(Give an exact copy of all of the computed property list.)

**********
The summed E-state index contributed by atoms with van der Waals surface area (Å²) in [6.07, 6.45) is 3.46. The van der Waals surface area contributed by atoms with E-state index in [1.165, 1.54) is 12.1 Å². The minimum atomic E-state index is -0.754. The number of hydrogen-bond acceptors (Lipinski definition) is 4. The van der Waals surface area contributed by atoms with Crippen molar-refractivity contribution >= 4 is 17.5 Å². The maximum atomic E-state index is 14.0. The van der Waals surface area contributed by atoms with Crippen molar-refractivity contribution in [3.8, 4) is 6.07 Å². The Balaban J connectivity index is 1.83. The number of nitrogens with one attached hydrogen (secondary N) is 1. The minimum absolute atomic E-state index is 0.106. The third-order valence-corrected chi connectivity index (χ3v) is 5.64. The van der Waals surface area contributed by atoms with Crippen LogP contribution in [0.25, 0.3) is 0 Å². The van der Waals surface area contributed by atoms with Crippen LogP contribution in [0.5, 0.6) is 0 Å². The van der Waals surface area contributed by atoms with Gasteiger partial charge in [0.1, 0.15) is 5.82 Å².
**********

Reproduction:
The summed E-state index contributed by atoms with van der Waals surface area (Å²) in [6.07, 6.45) is 3.46. The van der Waals surface area contributed by atoms with E-state index in [1.165, 1.54) is 12.1 Å². The minimum atomic E-state index is -0.754. The number of hydrogen-bond acceptors (Lipinski definition) is 4. The van der Waals surface area contributed by atoms with Crippen molar-refractivity contribution >= 4 is 17.5 Å². The maximum atomic E-state index is 14.0. The van der Waals surface area contributed by atoms with Crippen molar-refractivity contribution in [3.8, 4) is 6.07 Å². The Balaban J connectivity index is 1.83. The number of nitrogens with one attached hydrogen (secondary N) is 1. The minimum absolute atomic E-state index is 0.106. The third-order valence-corrected chi connectivity index (χ3v) is 5.64. The van der Waals surface area contributed by atoms with Crippen LogP contribution in [0.25, 0.3) is 0 Å². The van der Waals surface area contributed by atoms with Crippen LogP contribution in [0.5, 0.6) is 0 Å². The van der Waals surface area contributed by atoms with Gasteiger partial charge in [0.1, 0.15) is 5.82 Å².